In prompt order, the staff (who had gathered to watch the sport) had replaced the bourbon with a second shot. Cheers from the crowd pumped up our athletes. Kathy passed the pouring responsibilities to Eric. The bone was positioned, angled slightly better this time. Jon kissed the bone, and Eric poured. All was quiet. We watched, anxiously wondering if the bourbon was going to meet its mark.

Success! A direct hit. And this time, not a drop was spilled. The bar – which was mainly our table – erupted in applause and laughter.

I’m thinking we may have just discovered a new Hillside tradition.

Anyway, a huge thanks to the Baker Street staff. Our night was fantastic, and we appreciate your patience for all of our shenanigans.


1 For those counting, that means I was at Baker Street Station twice yesterday. First with Dr. Mark, second with the Hillsiders.

2 Which, given our state and perhaps the fact that we were noisy, was misheard as Boner Luge. Whichever way you say it, still funny.

3 Bone Luge is a team sport apparently.


Why I Didn’t Run Today

Snuggle time ends when Elliot says it ends.

After yesterday’s epic bike ride with Mel, I woke up expecting to feel like I’d been beaten with a bag of hammers. Surprisingly, that wasn’t the case. Don’t get me wrong, I could tell that some of my muscles were tired1, but they weren’t in any way close to what I would call agony.

Regardless, after careful consideration I opted not to go for tonight’s scheduled run2. It wasn’t an easy decision, and it’s one that I’m sure I’ll kick myself for tomorrow. However, two things took priority.

First, almost the minute I sat down on the couch to unwind for a few minutes after work, the wee Fuzzball decided to snuggle. Except this turned into an epic snuggle. He lay there nestled in my arm with one paw outstretched across my chest/belly3 for what seemed like hours. I don’t know exactly how long this lasted, but it was long enough to make me second guess my running plans.

Post hernia surgery – approximately 11 months ago. I do not want to do this again.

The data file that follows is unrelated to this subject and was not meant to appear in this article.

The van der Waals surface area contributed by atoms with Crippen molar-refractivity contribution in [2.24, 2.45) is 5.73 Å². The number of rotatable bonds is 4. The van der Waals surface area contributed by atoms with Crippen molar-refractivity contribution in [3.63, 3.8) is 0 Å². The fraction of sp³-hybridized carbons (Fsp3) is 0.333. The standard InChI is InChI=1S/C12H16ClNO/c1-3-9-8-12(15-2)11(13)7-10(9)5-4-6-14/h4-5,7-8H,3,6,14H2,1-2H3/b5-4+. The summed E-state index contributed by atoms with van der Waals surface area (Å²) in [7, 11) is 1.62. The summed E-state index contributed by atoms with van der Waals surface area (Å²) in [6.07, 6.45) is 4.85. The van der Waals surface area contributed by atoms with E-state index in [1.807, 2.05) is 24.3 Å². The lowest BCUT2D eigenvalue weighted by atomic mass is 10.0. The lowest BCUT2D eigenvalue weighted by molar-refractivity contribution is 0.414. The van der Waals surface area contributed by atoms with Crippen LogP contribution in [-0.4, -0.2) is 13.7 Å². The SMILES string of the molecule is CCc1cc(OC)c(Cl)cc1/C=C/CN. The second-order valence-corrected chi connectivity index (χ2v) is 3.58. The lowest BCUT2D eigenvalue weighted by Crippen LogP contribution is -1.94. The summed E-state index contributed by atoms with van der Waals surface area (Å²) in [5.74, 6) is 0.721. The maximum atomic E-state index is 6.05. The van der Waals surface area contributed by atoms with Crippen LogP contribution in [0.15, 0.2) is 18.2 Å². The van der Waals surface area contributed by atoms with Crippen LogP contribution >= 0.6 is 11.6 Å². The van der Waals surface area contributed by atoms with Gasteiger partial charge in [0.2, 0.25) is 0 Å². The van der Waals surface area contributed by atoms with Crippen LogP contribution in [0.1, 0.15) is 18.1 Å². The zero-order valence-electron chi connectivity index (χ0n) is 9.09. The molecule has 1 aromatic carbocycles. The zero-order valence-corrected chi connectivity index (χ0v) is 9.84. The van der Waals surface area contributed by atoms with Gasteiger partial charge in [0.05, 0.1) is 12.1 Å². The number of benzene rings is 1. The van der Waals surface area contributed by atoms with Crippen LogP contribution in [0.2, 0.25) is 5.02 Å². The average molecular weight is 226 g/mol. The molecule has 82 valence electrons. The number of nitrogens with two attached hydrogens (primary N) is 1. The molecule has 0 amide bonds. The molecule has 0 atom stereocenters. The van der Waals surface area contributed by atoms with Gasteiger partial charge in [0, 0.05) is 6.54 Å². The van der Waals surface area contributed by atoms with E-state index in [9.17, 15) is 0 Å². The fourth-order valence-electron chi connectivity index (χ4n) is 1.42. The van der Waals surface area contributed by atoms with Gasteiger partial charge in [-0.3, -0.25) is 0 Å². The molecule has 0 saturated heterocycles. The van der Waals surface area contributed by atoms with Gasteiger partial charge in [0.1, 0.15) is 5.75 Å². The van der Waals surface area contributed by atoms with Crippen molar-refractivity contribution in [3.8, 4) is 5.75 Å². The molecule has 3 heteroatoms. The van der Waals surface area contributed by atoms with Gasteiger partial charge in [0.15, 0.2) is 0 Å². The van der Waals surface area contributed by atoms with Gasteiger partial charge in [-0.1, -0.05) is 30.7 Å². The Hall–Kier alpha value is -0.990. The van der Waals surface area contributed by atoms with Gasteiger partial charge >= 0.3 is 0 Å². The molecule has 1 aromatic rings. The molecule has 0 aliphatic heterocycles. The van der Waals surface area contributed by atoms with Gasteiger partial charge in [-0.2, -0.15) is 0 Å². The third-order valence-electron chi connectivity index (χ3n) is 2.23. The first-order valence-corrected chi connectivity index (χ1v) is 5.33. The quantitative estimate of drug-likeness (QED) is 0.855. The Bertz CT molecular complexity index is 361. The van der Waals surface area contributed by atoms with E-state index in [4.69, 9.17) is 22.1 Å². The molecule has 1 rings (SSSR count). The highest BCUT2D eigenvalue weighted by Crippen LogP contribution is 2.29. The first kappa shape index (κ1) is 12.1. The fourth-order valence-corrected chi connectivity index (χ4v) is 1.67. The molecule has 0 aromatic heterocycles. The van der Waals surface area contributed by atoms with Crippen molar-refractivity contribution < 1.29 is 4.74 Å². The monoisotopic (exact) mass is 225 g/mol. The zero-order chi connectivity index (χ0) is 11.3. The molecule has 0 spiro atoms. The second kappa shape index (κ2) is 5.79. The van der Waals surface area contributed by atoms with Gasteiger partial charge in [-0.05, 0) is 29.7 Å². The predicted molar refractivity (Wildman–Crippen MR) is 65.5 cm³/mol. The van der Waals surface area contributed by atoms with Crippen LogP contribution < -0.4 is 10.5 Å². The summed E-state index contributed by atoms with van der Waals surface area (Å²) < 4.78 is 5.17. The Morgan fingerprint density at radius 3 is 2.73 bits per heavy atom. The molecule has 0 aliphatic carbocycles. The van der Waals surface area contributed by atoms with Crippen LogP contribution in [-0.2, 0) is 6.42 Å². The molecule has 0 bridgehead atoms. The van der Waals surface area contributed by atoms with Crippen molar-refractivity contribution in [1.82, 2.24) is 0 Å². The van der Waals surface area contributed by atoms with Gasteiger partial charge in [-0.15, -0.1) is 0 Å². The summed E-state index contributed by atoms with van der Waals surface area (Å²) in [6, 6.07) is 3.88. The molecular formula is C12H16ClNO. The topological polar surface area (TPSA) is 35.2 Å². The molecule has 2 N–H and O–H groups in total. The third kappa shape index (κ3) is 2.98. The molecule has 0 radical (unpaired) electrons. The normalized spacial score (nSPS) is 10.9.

Second – and I hate to admit this one because I know my mom is probably going to be on my case – is that I’m currently suffering from a freaking ridiculous bout of acid reflux. And it has been bothering me all day. It’s reminiscent of the old time-y days when I had a hiatal hernia4. I’ve been trying to figure out if it’s a result of something I’ve eaten, or if it’s a result of eating too much, but nothing is jumping out at me as the root cause. I think perhaps my stomach is just a jerk and wants to remind me it’s there.

Stupid stomach. I want to punch it square in the face for being such an annoying jerk, but I realize that would only make matters worse for me. And I like me. So instead, I’m trying to do some yoga as that often helped alleviate some of the discomfort and pain back in the old time-y days before the doctors knew what was going on and drugs had been prescribed.

So there you have it. I opted to not run because of snuggles and a jerky stomach. I think that’s my most creative excuse yet.


1 I’m looking at you back.

2 Which was scheduled to be a 10-15km run, depending on my energy level, and the temperature outside.

3 Clearly hugging me.

4 Which freaks me out because it makes me wonder if the hernia is back5. I highly doubt it is – science, medicine, capable surgeons, and probability are all on my side.

5 The surgeon did say this was a possibility, although he suggested this as a long-term possibility, not a 11 month later possibility.


Stupid Head

This is pretty much how I felt as the day progressed. Granted, I don’t think I looked this gross . No one mentioned anything to me, and you’d figure this would be something someone would mention.

Since I’m a wild and crazy man, you might imagine that I’ve got crazy epic awesome plans for tonight, especially considering that it is Friday – the day to cut loose and party down1.

Truth be told I just woke up from a nap about an hour ago. But not just any nap, a most epic nap that was absolutely required, absolutely unavoidable, and just what the doctor ordered2.